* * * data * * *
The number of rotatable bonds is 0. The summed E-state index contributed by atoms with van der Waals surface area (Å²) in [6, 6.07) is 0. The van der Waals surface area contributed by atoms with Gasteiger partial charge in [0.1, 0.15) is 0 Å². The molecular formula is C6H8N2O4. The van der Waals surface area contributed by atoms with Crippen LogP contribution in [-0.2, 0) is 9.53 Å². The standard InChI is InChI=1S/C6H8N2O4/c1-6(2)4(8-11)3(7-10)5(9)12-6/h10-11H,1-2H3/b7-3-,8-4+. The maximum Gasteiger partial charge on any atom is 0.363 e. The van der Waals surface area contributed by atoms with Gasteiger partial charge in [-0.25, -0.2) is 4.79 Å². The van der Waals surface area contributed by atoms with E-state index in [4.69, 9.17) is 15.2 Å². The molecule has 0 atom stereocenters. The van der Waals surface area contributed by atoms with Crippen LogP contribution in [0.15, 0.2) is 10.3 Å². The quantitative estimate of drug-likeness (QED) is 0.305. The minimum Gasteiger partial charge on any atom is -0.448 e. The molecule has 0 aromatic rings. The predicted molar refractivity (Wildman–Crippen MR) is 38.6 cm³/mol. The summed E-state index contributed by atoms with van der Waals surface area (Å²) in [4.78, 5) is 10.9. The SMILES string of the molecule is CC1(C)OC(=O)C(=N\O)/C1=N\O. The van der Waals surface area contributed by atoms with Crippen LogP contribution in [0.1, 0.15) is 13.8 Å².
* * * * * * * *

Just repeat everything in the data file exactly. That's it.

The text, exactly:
The number of rotatable bonds is 0. The summed E-state index contributed by atoms with van der Waals surface area (Å²) in [6, 6.07) is 0. The van der Waals surface area contributed by atoms with Gasteiger partial charge in [0.1, 0.15) is 0 Å². The molecular formula is C6H8N2O4. The van der Waals surface area contributed by atoms with Crippen LogP contribution in [-0.2, 0) is 9.53 Å². The standard InChI is InChI=1S/C6H8N2O4/c1-6(2)4(8-11)3(7-10)5(9)12-6/h10-11H,1-2H3/b7-3-,8-4+. The maximum Gasteiger partial charge on any atom is 0.363 e. The van der Waals surface area contributed by atoms with Gasteiger partial charge in [-0.25, -0.2) is 4.79 Å². The van der Waals surface area contributed by atoms with E-state index in [4.69, 9.17) is 15.2 Å². The molecule has 0 atom stereocenters. The van der Waals surface area contributed by atoms with Crippen LogP contribution in [0.15, 0.2) is 10.3 Å². The quantitative estimate of drug-likeness (QED) is 0.305. The minimum Gasteiger partial charge on any atom is -0.448 e. The molecule has 0 aromatic rings. The predicted molar refractivity (Wildman–Crippen MR) is 38.6 cm³/mol. The summed E-state index contributed by atoms with van der Waals surface area (Å²) in [4.78, 5) is 10.9. The SMILES string of the molecule is CC1(C)OC(=O)C(=N\O)/C1=N\O. The van der Waals surface area contributed by atoms with Crippen LogP contribution in [0.1, 0.15) is 13.8 Å².